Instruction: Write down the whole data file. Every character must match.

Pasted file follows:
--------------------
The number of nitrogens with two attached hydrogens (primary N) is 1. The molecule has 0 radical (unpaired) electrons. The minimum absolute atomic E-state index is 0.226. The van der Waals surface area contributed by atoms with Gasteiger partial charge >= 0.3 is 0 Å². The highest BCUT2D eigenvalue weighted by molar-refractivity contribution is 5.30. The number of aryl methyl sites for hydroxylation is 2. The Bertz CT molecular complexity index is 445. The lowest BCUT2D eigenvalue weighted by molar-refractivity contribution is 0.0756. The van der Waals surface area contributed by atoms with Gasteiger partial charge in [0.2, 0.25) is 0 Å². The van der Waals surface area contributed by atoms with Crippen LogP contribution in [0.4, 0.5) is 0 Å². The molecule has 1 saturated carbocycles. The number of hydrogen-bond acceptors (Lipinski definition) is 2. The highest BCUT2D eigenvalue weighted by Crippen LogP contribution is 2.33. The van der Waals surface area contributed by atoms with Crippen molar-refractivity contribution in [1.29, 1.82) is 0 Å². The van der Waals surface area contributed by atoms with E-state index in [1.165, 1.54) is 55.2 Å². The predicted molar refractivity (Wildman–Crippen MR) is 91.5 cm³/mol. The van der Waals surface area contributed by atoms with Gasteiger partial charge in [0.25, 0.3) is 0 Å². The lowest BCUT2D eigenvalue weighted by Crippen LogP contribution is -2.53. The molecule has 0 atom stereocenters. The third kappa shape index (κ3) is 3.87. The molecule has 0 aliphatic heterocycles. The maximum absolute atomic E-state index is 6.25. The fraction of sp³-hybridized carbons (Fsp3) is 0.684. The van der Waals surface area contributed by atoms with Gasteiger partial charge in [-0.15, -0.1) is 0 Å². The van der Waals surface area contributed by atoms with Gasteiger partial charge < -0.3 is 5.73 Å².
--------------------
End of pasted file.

The number of nitrogens with two attached hydrogens (primary N) is 1. The molecule has 0 radical (unpaired) electrons. The minimum absolute atomic E-state index is 0.226. The van der Waals surface area contributed by atoms with Gasteiger partial charge >= 0.3 is 0 Å². The highest BCUT2D eigenvalue weighted by molar-refractivity contribution is 5.30. The number of aryl methyl sites for hydroxylation is 2. The Bertz CT molecular complexity index is 445. The lowest BCUT2D eigenvalue weighted by molar-refractivity contribution is 0.0756. The van der Waals surface area contributed by atoms with Gasteiger partial charge in [0.2, 0.25) is 0 Å². The van der Waals surface area contributed by atoms with Crippen LogP contribution in [0.4, 0.5) is 0 Å². The molecule has 1 saturated carbocycles. The number of hydrogen-bond acceptors (Lipinski definition) is 2. The highest BCUT2D eigenvalue weighted by Crippen LogP contribution is 2.33. The van der Waals surface area contributed by atoms with Crippen molar-refractivity contribution in [1.29, 1.82) is 0 Å². The van der Waals surface area contributed by atoms with E-state index in [1.165, 1.54) is 55.2 Å². The predicted molar refractivity (Wildman–Crippen MR) is 91.5 cm³/mol. The van der Waals surface area contributed by atoms with Gasteiger partial charge in [0.25, 0.3) is 0 Å². The lowest BCUT2D eigenvalue weighted by Crippen LogP contribution is -2.53. The molecule has 0 atom stereocenters. The third kappa shape index (κ3) is 3.87. The molecule has 0 aliphatic heterocycles. The maximum absolute atomic E-state index is 6.25. The fraction of sp³-hybridized carbons (Fsp3) is 0.684. The van der Waals surface area contributed by atoms with Gasteiger partial charge in [-0.15, -0.1) is 0 Å². The van der Waals surface area contributed by atoms with Gasteiger partial charge < -0.3 is 5.73 Å².